20 Jul

Book review: Tribes: We Need You to Lead Us

Leaders create change.  That’s my one-sentence summary of Tribes by Seth Godin.

Godin defines a tribe as a group of people connected to one another, connected to a leader, and connected to an idea.  Only two things are needed: a shared interest and a way to communicate.

The book is a call-to-action to make change.  Thanks to the social web, Godin explains that individuals have more leverage than ever before.  The barriers to leadership have fallen, and tribes can be everywhere now.  (He reminds us that the power of tribes has nothing to do with technology, though, and everything to do with people.)  People are just waiting to be engaged and transformed, as we all want connection and growth and something new.

Take a moment and consider all of the existing and potential tribes within and related to your institution – those who are yearning for leadership and connection…to be part of something that matters.

What’s holding us back then?  Factory and fear.  Godin says that we’re “stuck acting like managers or employees instead of like the leaders we could become.  We’re embracing a factory instead of a tribe.”  Secondly, fear – we’re worried about criticism.  “Changing things – pushing the envelope and creating a future that doesn’t exist yet (at the same time you’re criticized by everyone else) requires bravery.”

My favorite part of the book was the concept of “heretics” – those who challenge the status quo and create movements.  Heretics don’t settle; they’re willing to stand up and put their ideas on the line.  Tribes was the second reading in our office book club (following The Power of Less) and inspired us to develop a presentation about changing the status quo to grow our university.  My colleague John Dalton and I will present “The Heretic’s Guide to Marketing to Millennials” at the upcoming eduWeb Conference July 26-28 in Chicago.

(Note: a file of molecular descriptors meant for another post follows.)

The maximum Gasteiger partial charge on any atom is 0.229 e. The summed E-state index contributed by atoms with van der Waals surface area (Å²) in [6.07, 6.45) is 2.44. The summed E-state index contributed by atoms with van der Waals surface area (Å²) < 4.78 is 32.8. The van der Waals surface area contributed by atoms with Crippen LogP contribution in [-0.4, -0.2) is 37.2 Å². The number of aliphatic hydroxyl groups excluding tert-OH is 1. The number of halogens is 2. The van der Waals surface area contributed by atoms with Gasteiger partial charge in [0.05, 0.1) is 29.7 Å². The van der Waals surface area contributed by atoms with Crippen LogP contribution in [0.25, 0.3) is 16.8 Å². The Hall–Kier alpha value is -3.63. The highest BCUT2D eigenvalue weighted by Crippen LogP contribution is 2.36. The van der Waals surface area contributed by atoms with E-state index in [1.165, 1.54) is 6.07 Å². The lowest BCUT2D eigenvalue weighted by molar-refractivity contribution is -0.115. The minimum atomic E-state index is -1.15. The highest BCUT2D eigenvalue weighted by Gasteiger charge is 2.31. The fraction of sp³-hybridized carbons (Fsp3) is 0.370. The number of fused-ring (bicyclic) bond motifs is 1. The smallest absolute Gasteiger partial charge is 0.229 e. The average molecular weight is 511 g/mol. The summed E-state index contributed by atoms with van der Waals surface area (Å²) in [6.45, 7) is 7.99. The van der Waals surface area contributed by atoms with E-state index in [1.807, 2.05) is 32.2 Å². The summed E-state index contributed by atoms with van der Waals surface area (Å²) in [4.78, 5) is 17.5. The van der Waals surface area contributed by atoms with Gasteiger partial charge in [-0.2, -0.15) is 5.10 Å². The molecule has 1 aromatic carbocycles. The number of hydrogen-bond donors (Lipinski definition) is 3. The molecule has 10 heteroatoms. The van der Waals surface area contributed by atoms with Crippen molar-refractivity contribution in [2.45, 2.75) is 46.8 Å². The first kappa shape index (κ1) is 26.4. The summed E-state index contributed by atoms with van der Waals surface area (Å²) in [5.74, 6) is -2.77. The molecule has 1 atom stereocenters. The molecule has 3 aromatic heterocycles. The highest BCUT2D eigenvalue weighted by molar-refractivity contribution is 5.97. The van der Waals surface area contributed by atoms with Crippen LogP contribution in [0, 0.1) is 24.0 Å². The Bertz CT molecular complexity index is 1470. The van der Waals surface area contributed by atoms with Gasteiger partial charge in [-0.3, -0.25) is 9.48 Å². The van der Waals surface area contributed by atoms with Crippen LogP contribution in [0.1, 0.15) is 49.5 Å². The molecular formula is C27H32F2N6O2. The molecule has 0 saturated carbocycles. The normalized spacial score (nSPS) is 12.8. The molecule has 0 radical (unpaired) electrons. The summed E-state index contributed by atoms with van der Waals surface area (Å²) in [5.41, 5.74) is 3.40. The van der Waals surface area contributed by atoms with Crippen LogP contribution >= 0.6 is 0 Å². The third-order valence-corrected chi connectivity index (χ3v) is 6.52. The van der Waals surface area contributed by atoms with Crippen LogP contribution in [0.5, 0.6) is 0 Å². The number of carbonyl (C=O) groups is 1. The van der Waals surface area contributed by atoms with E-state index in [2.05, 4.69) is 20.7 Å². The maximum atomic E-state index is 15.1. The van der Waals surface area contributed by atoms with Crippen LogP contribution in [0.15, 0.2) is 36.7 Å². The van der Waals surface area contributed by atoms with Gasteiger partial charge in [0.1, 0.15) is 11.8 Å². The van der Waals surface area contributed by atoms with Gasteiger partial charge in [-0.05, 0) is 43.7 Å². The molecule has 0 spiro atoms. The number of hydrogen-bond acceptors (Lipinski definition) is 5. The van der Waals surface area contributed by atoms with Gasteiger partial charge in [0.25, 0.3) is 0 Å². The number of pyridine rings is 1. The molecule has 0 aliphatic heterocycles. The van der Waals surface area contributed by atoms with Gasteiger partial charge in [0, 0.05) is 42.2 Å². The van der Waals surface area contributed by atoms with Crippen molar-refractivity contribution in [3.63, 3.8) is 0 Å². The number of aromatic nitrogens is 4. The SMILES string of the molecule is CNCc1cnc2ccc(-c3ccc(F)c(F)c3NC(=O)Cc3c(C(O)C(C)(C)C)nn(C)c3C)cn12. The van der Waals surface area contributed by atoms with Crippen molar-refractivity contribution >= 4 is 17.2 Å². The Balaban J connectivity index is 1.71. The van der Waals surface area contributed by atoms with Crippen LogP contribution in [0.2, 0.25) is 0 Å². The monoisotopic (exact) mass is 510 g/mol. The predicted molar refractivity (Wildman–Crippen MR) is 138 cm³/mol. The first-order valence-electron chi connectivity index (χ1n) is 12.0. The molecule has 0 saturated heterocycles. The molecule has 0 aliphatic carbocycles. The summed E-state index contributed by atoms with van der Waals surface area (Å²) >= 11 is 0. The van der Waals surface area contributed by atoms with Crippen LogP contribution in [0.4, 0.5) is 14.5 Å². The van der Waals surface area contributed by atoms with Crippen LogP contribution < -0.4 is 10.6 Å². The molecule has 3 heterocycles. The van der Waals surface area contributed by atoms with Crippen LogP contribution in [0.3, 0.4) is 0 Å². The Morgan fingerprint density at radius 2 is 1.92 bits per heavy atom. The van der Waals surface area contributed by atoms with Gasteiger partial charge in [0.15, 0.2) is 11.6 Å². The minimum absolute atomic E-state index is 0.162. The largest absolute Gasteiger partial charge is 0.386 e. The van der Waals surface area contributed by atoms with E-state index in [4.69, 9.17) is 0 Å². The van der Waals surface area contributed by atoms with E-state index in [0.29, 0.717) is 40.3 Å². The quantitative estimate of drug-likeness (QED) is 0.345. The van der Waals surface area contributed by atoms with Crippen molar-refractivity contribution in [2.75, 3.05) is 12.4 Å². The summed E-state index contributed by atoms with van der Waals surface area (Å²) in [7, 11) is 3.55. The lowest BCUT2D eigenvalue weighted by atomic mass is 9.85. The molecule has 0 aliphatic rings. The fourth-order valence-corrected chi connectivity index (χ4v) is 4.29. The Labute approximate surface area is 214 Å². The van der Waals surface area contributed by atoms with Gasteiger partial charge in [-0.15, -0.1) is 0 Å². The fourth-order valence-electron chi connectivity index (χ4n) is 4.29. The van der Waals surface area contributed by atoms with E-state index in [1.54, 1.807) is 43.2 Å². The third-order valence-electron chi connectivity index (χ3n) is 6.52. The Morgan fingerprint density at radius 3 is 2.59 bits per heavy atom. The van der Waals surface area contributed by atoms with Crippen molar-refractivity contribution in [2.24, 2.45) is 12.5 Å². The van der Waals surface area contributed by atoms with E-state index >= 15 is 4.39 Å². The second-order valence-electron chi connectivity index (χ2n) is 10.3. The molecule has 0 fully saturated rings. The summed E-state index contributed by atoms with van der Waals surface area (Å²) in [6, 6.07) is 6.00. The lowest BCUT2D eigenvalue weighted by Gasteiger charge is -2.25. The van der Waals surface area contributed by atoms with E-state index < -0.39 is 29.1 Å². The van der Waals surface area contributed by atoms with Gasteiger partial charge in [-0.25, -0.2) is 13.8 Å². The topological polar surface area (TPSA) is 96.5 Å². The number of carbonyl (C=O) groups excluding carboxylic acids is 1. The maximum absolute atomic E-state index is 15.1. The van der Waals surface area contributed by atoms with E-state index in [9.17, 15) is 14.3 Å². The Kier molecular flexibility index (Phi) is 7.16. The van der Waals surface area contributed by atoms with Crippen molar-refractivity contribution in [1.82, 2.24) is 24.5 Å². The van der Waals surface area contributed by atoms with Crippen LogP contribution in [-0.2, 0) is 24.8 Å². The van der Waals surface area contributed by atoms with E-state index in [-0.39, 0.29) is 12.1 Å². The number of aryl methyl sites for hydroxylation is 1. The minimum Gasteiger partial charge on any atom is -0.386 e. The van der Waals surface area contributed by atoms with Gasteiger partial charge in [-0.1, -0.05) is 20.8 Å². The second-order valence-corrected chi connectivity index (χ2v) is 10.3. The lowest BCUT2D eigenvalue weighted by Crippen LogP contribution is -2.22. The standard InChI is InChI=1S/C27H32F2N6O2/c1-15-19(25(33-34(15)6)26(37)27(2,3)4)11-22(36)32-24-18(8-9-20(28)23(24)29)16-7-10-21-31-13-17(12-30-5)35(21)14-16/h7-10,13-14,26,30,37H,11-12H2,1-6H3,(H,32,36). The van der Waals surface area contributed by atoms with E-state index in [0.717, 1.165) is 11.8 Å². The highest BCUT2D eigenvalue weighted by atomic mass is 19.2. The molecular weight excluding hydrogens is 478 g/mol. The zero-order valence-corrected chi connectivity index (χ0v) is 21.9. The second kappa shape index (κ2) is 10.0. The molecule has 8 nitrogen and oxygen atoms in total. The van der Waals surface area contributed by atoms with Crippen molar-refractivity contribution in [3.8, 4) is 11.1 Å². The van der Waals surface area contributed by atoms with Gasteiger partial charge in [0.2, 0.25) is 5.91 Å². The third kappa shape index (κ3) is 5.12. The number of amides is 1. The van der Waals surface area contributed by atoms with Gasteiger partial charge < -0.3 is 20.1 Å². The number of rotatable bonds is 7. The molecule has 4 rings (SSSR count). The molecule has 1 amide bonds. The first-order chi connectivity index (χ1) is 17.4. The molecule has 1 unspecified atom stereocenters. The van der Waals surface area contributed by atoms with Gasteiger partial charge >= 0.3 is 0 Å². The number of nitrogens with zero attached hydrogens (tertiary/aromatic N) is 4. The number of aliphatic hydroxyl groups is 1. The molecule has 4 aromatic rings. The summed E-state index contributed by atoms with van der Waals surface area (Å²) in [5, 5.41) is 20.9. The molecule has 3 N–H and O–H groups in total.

Why challenge the status quo?  Quite simply, it gives you a chance to be remarkable.  The marketplace is now rewarding people who do things differently and create change.  “Established in 1906,” for example, used to be important.  Now it can be a liability.

Without chapters, the book bounces around a lot, but that’s part of its conversational appeal.  The stories and the takeaways about leadership are indelible.  Some of my favorite tidbits from Godin:

  • It’s discomfort that creates the leverage that makes leadership worthwhile.
  • Leaders use passion and ideas to lead people.
  • The secret of leadership is simple: Do what you believe in. Paint a picture of the future.  Go there.  People will follow.
  • Leaders connect their followers to one another.  Leadership is the art of giving people a platform for spreading ideas that work.
  • Leadership is not management.  Managers make widgets (managing a process they’ve seen before); leaders make change.
  • Leadership almost always involves thinking and acting like an underdog.
  • Leaders have one thing in common: the decision to lead.

And then what I think is the best line in the entire book: “If your organization requires success before commitment, it will have neither.”

Go ahead; create a movement.  Find something worth changing, assemble a tribe, and spread the idea.  As Godin says, we need you.

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